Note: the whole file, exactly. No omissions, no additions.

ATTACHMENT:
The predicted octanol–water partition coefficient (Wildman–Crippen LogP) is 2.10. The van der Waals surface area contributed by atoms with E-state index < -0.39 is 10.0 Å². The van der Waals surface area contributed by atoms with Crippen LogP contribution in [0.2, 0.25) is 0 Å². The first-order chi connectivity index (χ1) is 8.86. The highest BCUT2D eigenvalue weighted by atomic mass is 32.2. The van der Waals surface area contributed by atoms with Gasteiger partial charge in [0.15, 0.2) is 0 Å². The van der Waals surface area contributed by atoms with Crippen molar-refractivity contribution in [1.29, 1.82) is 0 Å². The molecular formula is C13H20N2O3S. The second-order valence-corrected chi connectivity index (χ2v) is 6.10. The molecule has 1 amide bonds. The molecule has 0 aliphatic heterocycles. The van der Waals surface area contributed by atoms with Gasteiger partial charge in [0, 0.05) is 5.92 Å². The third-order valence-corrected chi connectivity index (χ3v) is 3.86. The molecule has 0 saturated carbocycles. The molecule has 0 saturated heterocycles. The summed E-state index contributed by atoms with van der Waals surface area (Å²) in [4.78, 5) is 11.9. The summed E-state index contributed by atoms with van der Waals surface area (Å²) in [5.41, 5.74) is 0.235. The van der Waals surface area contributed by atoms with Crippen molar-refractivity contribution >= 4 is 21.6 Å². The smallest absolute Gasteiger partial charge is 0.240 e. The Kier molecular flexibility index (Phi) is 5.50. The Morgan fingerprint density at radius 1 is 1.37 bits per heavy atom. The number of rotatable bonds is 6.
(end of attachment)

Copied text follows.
The predicted octanol–water partition coefficient (Wildman–Crippen LogP) is 2.10. The van der Waals surface area contributed by atoms with E-state index < -0.39 is 10.0 Å². The van der Waals surface area contributed by atoms with Crippen LogP contribution in [0.2, 0.25) is 0 Å². The first-order chi connectivity index (χ1) is 8.86. The highest BCUT2D eigenvalue weighted by atomic mass is 32.2. The van der Waals surface area contributed by atoms with Gasteiger partial charge in [0.15, 0.2) is 0 Å². The van der Waals surface area contributed by atoms with Crippen molar-refractivity contribution in [1.29, 1.82) is 0 Å². The molecular formula is C13H20N2O3S. The second-order valence-corrected chi connectivity index (χ2v) is 6.10. The molecule has 1 amide bonds. The molecule has 0 aliphatic heterocycles. The van der Waals surface area contributed by atoms with Gasteiger partial charge in [0, 0.05) is 5.92 Å². The third-order valence-corrected chi connectivity index (χ3v) is 3.86. The molecule has 0 saturated carbocycles. The molecule has 0 saturated heterocycles. The summed E-state index contributed by atoms with van der Waals surface area (Å²) in [4.78, 5) is 11.9. The summed E-state index contributed by atoms with van der Waals surface area (Å²) in [5.41, 5.74) is 0.235. The van der Waals surface area contributed by atoms with Crippen molar-refractivity contribution >= 4 is 21.6 Å². The smallest absolute Gasteiger partial charge is 0.240 e. The Kier molecular flexibility index (Phi) is 5.50. The Morgan fingerprint density at radius 1 is 1.37 bits per heavy atom. The number of rotatable bonds is 6.